Pension freedoms six months on: caution prevails
According to Fidelity Personal Investing, enquiries to its retirement advice service over the past six months have focused mainly on three themes: the possibility of transferring final salary pensions to a defined contribution (DC) scheme to take advantage of the freedoms; the rules regarding the £1 million pension pot Lifetime Allowance; and the potential for taking tax-free cash.
Despite a rise in enquiries, however, there has been relatively little action taken to date, says Maike Currie, associate director of Fidelity Personal Investing. Fewer than 6 per cent of DC members have accessed their pots, and the main focus has been the 25 per cent tax-free lump sum. Of those taking the full amount, half are accessing pots worth less than £10,000.
ENSION FREEDOM CASH: HOW IS IT BEING SPENT?
In a quarter of cases, the tax-free cash is being used as a means of helping younger family members onto the property ladder, though 'silver separators' are also making use of it to facilitate their divorces. Otherwise, it appears to be primarily used for one-off 'big treats' such as holiday homes.
What people do not appear to be doing is getting to grips with the big questions surrounding how they draw an ongoing income from their pensions.
Fidelity finds that where drawdown has been set up, people are taking between 4 and 7 per cent; 4 to 5 per cent is deemed sustainable.
Equity income and lower-risk multi-asset funds are the most popular fund choices, but DIY investors in drawdown tend to hold more in cash - 17 per cent of their pot, compared with only 7 per cent for advised clients. Again, while this may have made sense over recent months of market volatility, Fidelity suggests it is not sustainable as a long-term strategy.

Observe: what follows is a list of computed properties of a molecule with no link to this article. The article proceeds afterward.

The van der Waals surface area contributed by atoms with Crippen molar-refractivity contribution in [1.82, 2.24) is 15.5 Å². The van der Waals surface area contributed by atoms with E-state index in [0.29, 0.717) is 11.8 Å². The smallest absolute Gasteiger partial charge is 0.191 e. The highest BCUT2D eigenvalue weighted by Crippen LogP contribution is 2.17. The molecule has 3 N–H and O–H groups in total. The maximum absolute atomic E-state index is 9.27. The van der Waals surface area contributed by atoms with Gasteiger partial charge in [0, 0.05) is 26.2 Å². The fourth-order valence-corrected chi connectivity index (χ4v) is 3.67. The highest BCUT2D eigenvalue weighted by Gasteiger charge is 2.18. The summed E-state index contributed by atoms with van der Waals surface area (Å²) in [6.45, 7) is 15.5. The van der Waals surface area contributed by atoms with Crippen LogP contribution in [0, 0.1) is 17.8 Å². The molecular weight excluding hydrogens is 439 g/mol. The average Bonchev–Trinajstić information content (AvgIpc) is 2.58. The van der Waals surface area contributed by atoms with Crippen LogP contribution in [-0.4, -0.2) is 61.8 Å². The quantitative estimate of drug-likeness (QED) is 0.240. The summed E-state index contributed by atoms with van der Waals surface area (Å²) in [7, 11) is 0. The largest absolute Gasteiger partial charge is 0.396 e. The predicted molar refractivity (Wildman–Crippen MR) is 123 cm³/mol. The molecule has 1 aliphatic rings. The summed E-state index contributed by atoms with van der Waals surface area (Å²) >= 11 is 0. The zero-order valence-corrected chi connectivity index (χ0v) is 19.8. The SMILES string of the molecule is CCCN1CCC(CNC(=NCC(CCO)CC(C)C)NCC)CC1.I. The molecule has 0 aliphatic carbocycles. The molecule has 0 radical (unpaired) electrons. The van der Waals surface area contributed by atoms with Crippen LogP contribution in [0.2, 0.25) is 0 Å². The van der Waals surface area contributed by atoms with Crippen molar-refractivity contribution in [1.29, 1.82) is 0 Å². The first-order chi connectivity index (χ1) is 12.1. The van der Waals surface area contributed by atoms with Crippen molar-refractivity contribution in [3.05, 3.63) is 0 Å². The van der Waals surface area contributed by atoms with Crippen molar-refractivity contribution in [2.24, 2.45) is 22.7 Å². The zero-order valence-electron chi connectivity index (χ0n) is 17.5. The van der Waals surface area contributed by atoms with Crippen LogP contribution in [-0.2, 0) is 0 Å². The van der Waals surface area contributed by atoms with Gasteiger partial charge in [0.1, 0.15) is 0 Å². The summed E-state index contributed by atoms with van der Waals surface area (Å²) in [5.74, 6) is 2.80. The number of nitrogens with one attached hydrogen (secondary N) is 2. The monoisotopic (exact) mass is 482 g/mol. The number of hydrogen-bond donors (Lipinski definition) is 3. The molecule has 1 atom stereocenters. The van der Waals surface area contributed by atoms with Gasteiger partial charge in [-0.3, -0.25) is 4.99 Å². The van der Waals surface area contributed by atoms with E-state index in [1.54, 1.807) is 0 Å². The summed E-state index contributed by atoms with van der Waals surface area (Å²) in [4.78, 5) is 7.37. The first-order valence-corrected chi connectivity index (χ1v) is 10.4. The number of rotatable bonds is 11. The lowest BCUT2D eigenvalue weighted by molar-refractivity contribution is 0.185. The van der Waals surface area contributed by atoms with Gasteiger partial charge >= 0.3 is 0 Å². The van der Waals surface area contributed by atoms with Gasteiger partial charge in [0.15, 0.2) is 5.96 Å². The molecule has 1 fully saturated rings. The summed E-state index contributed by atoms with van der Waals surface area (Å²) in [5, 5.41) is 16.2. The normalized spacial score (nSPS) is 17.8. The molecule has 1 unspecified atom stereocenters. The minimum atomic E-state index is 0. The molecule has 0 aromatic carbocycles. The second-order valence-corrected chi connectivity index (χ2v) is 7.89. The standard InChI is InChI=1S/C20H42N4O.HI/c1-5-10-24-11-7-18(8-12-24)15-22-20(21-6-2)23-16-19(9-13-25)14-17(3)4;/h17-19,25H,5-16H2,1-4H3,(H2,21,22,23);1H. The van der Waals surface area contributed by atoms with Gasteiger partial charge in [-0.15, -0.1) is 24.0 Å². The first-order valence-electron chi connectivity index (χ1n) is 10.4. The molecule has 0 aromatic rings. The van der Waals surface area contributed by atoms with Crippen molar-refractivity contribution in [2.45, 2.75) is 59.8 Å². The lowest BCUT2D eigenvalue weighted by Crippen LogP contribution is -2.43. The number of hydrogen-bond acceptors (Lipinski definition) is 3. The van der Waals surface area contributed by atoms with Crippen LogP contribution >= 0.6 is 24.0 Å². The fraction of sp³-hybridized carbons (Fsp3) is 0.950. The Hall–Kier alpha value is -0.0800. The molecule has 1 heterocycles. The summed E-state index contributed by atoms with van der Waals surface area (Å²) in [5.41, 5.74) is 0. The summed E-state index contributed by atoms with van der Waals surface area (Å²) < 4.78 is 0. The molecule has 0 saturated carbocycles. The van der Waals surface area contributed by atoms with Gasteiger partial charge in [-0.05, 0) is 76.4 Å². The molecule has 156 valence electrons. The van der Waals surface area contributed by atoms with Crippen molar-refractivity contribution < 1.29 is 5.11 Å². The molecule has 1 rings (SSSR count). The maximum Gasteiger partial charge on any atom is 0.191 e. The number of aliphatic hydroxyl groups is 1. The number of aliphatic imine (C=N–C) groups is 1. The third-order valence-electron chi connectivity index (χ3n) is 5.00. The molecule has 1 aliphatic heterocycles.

There are several aspects of drawdown where investors need greater support and education, argues Richard Parkin, head of retirement at Fidelity.
'It's not just about stopping people running out of money - in many cases they have an over-frugal approach,' Parkin says.
BIG BUFFER OF PENSION ASSETS
He points to the experience in the US, where Fidelity (which has an extensive US high street operation) has found that people want to retain a big buffer of pension assets - averaging 48 per cent of their pension pot - until death, because they are so worried about running out. And that is the case even where they don't plan to pass on their pension pot as an inheritance.
People need to learn to make the best use of their money so that they can enjoy their later years without leaving a large unutilised pension pot when they die, he adds. But they are also likely to require more spending power in earlier retirement, when they are still relatively fit and active.
Parkin makes the case for using a slice of pension to buy a deferred annuity that kicks in and pays a guaranteed income for life if you live beyond, say, 85. If you don't live that long, the capital remains as part of your pension estate.
However, insurance companies have been slow to respond to pension freedoms, and so far there has been little innovation in regard to income drawdown products.
'Customers want security, but they don't want to buy an annuity because they've been told they're no good. Annuity sales have dropped 85 to 90 per cent in the past six months; but I think annuities will make a comeback,' Parkin says.
MORE DYNAMIC APPROACH NEEDED
He also argues for a 'more dynamic' approach to income management. So, for example, people could draw down slightly more from their pension pot, on the understanding that if markets do badly they will reduce their withdrawals to protect capital.